As for Böhm, Bruckner figured less in the concert activity of his later decades, but fortunately his record companies. Decca produced excellent stereo versions of the Third and Fourth Symphonies (if I could have only one recording of the Fourth, it would probably be this one), and in 1976 DG made gorgeous recordings of the Seventh and Eighth for release originally as a three-LP set (the symphonies have been released as single CDs) -- all with the Vienna Philharmonic, naturally. It may be worth considering that while both Bruckner and Böhm were adoptively Viennese, they in fact both hailed from Austria's "other" major cities -- Bruckner from Linz, Böhm from Graz.

Vienna Philharmonic, Eugen Jochum, cond. Live performance, June 9, 1974

Vienna Philharmonic, Karl Böhm, cond. DG, recorded September 1976

The coming of electrical recording coincided with the publication, finally, of editions of Bruckner's symphonies that attempted to re-create some version of the composer's own conceptions rather than the heavily reworked editions prepared by well-meaning friends and disciples. Considering how cumbersomely a Bruckner symphony fit onto 78s, it's remarkable how much recording was done in the '30s, and at the forefront were none other than Jochum and arl Böhm, recording mostly in their then-musical homes, Hamburg and Dresden, respectively. Jochum's Seventh was done in Vienna, however, and we also have this lovely wartime Böhm Seventh from Vienna. I thought we might hear the Adagio from both.

Vienna Philharmonic, Eugen Jochum, cond. Telefunken, recorded May 8-9, 1935

Vienna Philharmonic, Karl Böhm, cond. Live performance, June 4-5, 1943

iii: Scherzo: Sehr schnell (Very fast)

This is the movement we heard in Friday night's "Two scherzos" preview post, set alongside the Scherzo of the Bruckner Fourth Symphony. As I noted, the Scherzo of the Seventh isn't that much shorter than that of the Fourth, but in its proper place it is dwarfed by the two giant movements that precede it. The Scherzo of the Fourth seems to me a much fuller, more rounded musical experience, as against the more monomaniacal quality of the Scherzo of the Seventh, which almost seems to be running from ghosts haunting the earlier movements.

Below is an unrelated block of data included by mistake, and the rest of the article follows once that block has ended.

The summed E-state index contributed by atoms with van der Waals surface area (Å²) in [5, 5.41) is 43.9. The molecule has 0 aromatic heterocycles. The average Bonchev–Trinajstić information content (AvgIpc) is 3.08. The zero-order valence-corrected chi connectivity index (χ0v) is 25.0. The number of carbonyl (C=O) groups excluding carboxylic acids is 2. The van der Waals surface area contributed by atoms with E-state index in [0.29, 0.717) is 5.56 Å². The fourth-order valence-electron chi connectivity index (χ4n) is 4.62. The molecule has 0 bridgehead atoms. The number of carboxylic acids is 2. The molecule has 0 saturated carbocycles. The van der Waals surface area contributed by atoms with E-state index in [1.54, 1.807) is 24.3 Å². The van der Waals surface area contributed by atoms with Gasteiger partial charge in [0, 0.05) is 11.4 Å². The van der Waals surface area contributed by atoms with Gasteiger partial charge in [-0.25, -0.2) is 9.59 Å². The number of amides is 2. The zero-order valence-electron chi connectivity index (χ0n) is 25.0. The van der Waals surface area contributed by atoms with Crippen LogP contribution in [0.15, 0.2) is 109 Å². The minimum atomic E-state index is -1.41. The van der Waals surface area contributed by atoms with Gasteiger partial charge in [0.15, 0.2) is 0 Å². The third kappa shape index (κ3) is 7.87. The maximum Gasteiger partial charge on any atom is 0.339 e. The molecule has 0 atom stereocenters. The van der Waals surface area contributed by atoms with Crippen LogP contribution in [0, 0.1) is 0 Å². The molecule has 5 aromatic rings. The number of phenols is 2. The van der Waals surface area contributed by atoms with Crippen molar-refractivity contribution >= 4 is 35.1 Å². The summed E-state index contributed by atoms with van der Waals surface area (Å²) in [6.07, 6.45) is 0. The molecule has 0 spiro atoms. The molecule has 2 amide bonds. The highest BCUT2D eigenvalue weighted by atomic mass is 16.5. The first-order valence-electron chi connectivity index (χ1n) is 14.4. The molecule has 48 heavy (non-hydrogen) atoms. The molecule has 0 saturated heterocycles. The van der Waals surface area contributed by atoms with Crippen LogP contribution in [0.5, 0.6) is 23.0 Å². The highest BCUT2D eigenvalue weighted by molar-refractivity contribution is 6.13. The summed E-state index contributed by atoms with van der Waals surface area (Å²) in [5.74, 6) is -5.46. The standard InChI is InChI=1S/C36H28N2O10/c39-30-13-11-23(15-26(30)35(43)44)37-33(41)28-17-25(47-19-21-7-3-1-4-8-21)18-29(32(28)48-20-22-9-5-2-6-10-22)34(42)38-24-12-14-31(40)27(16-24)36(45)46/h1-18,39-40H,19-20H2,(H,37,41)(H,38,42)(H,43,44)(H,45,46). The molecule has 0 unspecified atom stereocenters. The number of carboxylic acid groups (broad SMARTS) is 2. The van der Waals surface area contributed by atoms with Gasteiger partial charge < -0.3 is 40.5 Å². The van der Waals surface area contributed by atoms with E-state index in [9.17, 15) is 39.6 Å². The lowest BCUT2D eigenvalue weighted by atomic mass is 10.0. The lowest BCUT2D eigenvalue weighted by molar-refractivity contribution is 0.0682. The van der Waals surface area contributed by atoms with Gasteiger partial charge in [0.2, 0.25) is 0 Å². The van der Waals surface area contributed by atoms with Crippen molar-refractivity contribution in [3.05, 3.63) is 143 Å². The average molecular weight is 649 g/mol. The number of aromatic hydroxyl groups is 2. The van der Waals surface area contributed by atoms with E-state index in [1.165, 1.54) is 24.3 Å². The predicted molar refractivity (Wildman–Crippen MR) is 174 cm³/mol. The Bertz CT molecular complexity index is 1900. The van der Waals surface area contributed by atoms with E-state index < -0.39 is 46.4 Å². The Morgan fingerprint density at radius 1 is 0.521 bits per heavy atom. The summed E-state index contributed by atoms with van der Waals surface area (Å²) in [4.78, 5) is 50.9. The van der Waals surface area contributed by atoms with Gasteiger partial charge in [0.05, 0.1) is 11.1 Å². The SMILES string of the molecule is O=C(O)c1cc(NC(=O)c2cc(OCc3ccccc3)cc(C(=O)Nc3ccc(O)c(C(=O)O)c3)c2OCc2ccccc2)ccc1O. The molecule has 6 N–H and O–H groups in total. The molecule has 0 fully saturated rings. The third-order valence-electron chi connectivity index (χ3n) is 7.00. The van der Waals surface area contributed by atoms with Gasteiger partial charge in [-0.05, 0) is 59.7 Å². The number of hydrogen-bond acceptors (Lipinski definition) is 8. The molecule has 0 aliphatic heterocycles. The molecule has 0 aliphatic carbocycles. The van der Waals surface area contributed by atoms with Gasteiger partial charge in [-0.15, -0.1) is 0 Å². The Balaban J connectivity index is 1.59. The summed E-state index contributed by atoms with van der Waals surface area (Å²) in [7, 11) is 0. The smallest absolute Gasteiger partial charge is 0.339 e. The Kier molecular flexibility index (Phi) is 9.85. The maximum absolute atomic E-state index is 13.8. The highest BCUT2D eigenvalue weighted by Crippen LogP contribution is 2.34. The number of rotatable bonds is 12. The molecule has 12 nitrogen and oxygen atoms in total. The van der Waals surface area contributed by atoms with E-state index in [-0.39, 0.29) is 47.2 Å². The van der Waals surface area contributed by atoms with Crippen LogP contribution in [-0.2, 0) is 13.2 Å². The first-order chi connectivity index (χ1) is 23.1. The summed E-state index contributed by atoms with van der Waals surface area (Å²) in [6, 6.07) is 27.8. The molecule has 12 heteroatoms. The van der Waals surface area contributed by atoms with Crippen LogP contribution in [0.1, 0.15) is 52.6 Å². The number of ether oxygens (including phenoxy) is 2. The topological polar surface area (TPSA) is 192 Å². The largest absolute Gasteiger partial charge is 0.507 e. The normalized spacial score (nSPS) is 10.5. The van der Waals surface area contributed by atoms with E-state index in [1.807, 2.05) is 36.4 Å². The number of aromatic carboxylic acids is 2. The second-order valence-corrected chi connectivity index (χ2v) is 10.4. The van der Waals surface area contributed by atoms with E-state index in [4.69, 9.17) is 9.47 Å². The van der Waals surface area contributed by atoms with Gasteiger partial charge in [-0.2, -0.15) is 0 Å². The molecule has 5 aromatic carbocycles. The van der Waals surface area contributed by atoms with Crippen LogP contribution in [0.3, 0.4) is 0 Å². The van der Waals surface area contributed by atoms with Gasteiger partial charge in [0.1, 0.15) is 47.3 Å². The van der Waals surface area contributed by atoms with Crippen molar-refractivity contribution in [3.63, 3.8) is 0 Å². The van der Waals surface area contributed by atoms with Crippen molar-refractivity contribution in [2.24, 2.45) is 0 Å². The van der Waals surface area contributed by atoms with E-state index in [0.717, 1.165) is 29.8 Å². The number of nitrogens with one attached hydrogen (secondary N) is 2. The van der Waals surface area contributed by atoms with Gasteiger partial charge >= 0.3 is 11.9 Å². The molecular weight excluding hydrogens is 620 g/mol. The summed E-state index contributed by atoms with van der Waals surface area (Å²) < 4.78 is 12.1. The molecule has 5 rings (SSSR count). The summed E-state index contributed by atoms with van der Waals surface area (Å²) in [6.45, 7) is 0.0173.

Vienna Philharmonic, Carlo Maria Giulini, cond. DG, recorded June 1986

Vienna Philharmonic, Herbert von Karajan, cond. DG, recorded live, April 1989

iv: Finale: Bewegt, doch nicht schnell
(Lively, but not fast)

The finale of the Seventh is almost anti-Brucknerian in its concision and getting-to-the-pointness. Usually Bruckner liked to recapitulate and ruminate in his finales.

Vienna Philharmonic, Eugen Jochum, cond. Live performance, June 9, 1974

Vienna Philharmonic, Karl Böhm, cond. DG, recorded September 1976

Here's the conclusion of the first movement of the Bruckner Seventh as performed by Eugen Jochum and the Bavarian Radio Symphony Orchestra, of which we heard the first half above. (The remaining movements can also be found on YouTube.)